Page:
Ultraviolet (UV) exposure is the most preventable risk factor for all skin cancers. Even on cloudy days, up to 80 percent of the sun’s UV rays can penetrate the clouds. The American Academy of Dermatology and McFarland Clinic Dermatology have tips and information to practice safe sun.
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It is estimated that one in five Americans will develop skin cancer in their lifetime. Sunlight consists of two types of harmful rays that can cause cancer - UVA and UVB rays. Overexposure to these types of rays can lead to skin cancer. When outside, follow these three steps to keep your skin safe:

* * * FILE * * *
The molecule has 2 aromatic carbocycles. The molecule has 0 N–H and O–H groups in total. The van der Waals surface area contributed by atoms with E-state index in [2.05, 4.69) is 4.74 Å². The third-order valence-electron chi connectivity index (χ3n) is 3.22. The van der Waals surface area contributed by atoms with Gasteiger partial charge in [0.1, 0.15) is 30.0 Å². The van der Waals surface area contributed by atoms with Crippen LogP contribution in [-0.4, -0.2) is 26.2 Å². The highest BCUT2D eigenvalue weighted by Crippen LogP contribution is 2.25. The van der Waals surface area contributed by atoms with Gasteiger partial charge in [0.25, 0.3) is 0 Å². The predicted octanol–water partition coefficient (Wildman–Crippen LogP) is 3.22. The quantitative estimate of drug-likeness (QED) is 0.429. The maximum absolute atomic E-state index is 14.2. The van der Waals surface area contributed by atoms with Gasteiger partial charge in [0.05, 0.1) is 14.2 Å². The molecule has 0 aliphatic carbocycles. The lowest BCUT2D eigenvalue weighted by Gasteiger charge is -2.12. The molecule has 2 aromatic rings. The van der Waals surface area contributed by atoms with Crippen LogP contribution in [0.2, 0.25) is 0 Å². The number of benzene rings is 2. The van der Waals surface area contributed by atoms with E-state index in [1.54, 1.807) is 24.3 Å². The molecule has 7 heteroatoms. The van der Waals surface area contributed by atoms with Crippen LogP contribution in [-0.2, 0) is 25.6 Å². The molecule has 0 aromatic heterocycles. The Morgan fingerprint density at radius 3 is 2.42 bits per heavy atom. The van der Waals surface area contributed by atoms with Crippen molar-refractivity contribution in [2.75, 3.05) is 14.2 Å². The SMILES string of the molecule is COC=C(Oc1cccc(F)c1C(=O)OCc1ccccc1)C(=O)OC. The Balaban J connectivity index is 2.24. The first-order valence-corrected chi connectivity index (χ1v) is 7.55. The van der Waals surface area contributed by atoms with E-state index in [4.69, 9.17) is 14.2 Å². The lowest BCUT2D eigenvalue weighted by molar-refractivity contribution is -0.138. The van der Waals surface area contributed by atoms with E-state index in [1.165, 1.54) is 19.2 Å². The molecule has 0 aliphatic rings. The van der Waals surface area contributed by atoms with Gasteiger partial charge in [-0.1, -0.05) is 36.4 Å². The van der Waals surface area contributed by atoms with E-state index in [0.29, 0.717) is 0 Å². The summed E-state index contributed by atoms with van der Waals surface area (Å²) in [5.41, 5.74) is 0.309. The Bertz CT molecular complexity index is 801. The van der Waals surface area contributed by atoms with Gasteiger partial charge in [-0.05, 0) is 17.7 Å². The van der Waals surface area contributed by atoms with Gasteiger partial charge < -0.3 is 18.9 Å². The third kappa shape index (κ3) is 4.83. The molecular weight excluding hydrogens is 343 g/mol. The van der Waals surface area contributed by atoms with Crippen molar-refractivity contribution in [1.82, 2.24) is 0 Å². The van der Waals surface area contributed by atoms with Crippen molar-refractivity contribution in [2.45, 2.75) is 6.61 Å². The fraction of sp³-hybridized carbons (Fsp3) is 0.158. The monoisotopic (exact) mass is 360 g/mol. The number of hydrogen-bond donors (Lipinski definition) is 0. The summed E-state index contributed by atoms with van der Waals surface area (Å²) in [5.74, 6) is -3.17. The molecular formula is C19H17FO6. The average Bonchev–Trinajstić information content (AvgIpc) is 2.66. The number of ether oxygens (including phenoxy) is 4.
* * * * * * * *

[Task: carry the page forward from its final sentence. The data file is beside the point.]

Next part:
Everyone needs sunscreen. Regardless of age, gender, or race, everyone is at risk for skin cancer.
The American Academy of Dermatology recommends choosing a sunscreen that is:
Sunscreen should be worn every day if you will be outside. Use extra caution around water, snow, and sand as they can reflect the sun’s harmful rays.
Remember to protect your lips by applying a lip balm with an SPF of at least 15 (e.g. Coppertone Sport Sunscreen Lip Blam or Elta MB Lip Balm).
Parents should avoid exposing babies younger than 6 months to the sun’s rays. The best way to protect infants from the sun is to keep them in the shade as much as possible. Minimize sunscreen use on children younger than 6 months old, and when using sunscreen on infants and toddlers, choose one with active ingredients of zinc oxide and/or titanium dioxide.
Need Help Selecting Sunscreen?
Check out this handy brochure from our McFarland Clinic Dermatology department for sunscreen recommendations.